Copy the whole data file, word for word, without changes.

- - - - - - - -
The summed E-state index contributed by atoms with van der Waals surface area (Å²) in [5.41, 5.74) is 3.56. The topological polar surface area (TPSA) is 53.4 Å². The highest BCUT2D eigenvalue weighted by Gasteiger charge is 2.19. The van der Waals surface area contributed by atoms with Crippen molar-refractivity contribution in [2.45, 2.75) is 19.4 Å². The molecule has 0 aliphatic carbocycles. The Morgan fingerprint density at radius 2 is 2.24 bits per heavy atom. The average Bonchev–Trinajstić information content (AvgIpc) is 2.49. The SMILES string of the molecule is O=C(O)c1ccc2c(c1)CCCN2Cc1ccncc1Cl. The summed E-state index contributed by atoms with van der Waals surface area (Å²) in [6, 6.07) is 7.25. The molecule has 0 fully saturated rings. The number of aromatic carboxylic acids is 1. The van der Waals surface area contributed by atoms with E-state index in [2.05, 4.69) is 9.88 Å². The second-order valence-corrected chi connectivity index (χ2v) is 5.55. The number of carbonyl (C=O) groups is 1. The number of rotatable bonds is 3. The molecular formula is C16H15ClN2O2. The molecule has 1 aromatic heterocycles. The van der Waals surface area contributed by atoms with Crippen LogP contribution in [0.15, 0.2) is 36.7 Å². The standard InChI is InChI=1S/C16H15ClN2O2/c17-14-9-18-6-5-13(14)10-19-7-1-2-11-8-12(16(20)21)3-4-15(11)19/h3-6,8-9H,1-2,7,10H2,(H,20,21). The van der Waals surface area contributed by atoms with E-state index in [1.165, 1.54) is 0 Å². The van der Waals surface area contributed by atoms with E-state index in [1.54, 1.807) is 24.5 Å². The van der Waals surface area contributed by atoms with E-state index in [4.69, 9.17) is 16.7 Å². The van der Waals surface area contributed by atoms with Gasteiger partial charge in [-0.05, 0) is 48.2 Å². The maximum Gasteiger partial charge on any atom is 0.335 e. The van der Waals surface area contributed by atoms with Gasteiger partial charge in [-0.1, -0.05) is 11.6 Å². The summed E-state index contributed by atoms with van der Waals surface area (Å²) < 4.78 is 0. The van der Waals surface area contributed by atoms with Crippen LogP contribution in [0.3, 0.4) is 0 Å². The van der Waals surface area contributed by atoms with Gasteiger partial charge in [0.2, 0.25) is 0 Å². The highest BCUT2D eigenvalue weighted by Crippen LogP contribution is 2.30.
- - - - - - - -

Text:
The summed E-state index contributed by atoms with van der Waals surface area (Å²) in [5.41, 5.74) is 3.56. The topological polar surface area (TPSA) is 53.4 Å². The highest BCUT2D eigenvalue weighted by Gasteiger charge is 2.19. The van der Waals surface area contributed by atoms with Crippen molar-refractivity contribution in [2.45, 2.75) is 19.4 Å². The molecule has 0 aliphatic carbocycles. The Morgan fingerprint density at radius 2 is 2.24 bits per heavy atom. The average Bonchev–Trinajstić information content (AvgIpc) is 2.49. The SMILES string of the molecule is O=C(O)c1ccc2c(c1)CCCN2Cc1ccncc1Cl. The summed E-state index contributed by atoms with van der Waals surface area (Å²) in [6, 6.07) is 7.25. The molecule has 0 fully saturated rings. The number of aromatic carboxylic acids is 1. The van der Waals surface area contributed by atoms with E-state index in [2.05, 4.69) is 9.88 Å². The second-order valence-corrected chi connectivity index (χ2v) is 5.55. The number of carbonyl (C=O) groups is 1. The number of rotatable bonds is 3. The molecular formula is C16H15ClN2O2. The molecule has 1 aromatic heterocycles. The van der Waals surface area contributed by atoms with Crippen LogP contribution in [0.15, 0.2) is 36.7 Å². The standard InChI is InChI=1S/C16H15ClN2O2/c17-14-9-18-6-5-13(14)10-19-7-1-2-11-8-12(16(20)21)3-4-15(11)19/h3-6,8-9H,1-2,7,10H2,(H,20,21). The van der Waals surface area contributed by atoms with E-state index in [1.165, 1.54) is 0 Å². The van der Waals surface area contributed by atoms with E-state index in [1.54, 1.807) is 24.5 Å². The van der Waals surface area contributed by atoms with E-state index in [4.69, 9.17) is 16.7 Å². The van der Waals surface area contributed by atoms with Gasteiger partial charge in [-0.05, 0) is 48.2 Å². The maximum Gasteiger partial charge on any atom is 0.335 e. The van der Waals surface area contributed by atoms with Gasteiger partial charge in [-0.1, -0.05) is 11.6 Å². The summed E-state index contributed by atoms with van der Waals surface area (Å²) < 4.78 is 0. The van der Waals surface area contributed by atoms with Crippen LogP contribution in [0.3, 0.4) is 0 Å². The van der Waals surface area contributed by atoms with Gasteiger partial charge in [0.2, 0.25) is 0 Å². The highest BCUT2D eigenvalue weighted by Crippen LogP contribution is 2.30.